'Twas the night before the night before Christmas, and all through the house,
The only creature stirring, was my computer mouse.
The stockings were hung by the chimney with care,
In hopes my fundraising might bring needed cash there.
My daughter was nestled, all snug in her bed,
While visions of ….. well, you get the idea.
In case you hadn't realized, Christmas is almost upon us once more, and unlike the announcer on NPR, I'm not apologizing to anyone for directly labeling it as the Christian celebration, Christmas, that it is. Merry Christmas, everyone, and long may we feel able to greet each other this way and pass Christmas wishes on to friends, family, loved ones, and strangers too.
What an awful week it has been for travelers. But the weather problems domestically, here in the US, have been dwarfed by the nightmare experiences in Europe, most particularly at Heathrow, where over half a million passengers had their travels gratuitously disrupted by incompetent bungling of a scale perhaps not previously seen, ever before. A mere four inches of snow on Saturday, followed by a series of clear days, saw the airport closed pretty much solidly for Saturday, Sunday, and Monday, with two thirds of flights cancelled on Tuesday, and about one third still cancelled on Wednesday.
Gatwick airport, on the other hand (close enough to Heathrow as to experience almost identical weather) closed for a mere 5 hours on Saturday, and on Tuesday, while Heathrow was struggling to operate one third its normal schedule of flights, Gatwick sent off 115% of a normal day's set of flights, to try and help out as best it could.
I write about this in more detail below, an article that was cited approvingly on The Christian Science Monitor, amongst other reposts, and there are some excellent comments appended to the post as well.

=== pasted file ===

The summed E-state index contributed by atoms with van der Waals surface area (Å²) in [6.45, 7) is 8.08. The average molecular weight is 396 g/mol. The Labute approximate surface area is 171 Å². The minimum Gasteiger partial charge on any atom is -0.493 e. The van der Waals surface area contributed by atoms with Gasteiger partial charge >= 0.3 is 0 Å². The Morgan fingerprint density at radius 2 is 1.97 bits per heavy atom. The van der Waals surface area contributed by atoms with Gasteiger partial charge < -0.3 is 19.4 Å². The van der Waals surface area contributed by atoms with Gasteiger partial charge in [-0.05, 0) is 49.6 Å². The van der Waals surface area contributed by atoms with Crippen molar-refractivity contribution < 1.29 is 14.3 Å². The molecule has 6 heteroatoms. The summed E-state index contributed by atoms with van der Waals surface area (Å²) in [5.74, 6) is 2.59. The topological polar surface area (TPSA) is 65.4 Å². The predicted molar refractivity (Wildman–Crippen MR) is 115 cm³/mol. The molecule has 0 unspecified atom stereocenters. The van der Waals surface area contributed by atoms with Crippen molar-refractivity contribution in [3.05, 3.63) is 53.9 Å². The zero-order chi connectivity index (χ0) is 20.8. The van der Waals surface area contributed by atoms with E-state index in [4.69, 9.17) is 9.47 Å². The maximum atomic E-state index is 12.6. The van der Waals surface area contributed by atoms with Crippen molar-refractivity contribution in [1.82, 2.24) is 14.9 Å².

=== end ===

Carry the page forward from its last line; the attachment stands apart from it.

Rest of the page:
For once I find myself sympathetic to the airlines. None of the debacle at Heathrow was their fault. Indeed, they even offered to help the Heathrow airport staff with snow removal, but Heathrow's management refused to allow the airlines to help. The government also offered to send in troops to help, but Heathrow inexplicably refused that assistance also.
In Europe airlines are required by EU directive to pay compensation to passengers inconvenienced by delays and cancellations. The debacle at Heathrow suggests that airports should be liable too.
There are two interesting items about airplanes (as opposed to airlines) below.
Earlier in the week I had the sorry duty to update you all on the latest problems and further delays to Boeing's already three year delayed 787 project. Adding insult to injury, Boeing is now delaying announcing the details of the latest delay (how crazy is that!).
I've been sitting impatiently on a growing story since 1 December (you'll find out why the delay in the article series), and decided to publish it now so you have something meaty to enjoy over your Christmas break. This is the story of what may be the latest unexpected twist and turn in the airplane building industry.
One of the things that struck me, when writing about the 75th birthday of the DC-3 last week, was how the Douglas Aircraft Company went from its position as the unassailable leader of the commercial airplane building industry to being merged and then bought out and ultimately disappearing entirely, while a struggling little company suffering from no successes of note in its two decades of existence at the time of the DC-3 came from nowhere to in term dominate the airplane building industry – I refer of course to Boeing.
In recent times Boeing has had its leadership position challenged by Airbus, but never convincingly overturned (my earlier article series on 'Where is Boeing Going' chronicles the rise and sort of fall of Boeing through to the mid 2000s). Until now.
So what is up now, and why is it important? That's the meaty Christmas break reading I've prepared for you in a new four part series 'Airbus Fires the First Shot in the New A320/737 War with Boeing' – described and linked in one of the following items in today's newsletter compilation.
There's one more item of note this week. An extremely valuable Christmas gift for perhaps a few of you, and an irritant for others of you (sorry). Scroll on down to read about how you can get a Front Sight Firearms Training Institute Life Membership for pennies on the dollar – for much less than you'd pay for a single training course.
And, if this might be of interest, you can use your new Life Membership to pay for you to attend the Travel Insider Four Day Defensive Handgun course that I'm coordinating next 4-7 April.
So – what else? Come back next week for the last newsletter of 2010, or if you get the daily or real time updates, stay tuned during the Christmas week for whatever comes your way.
And so, until next week, please enjoy safe travels and be untroubled by any weather that might be out there. And enjoy a very merry Christmas.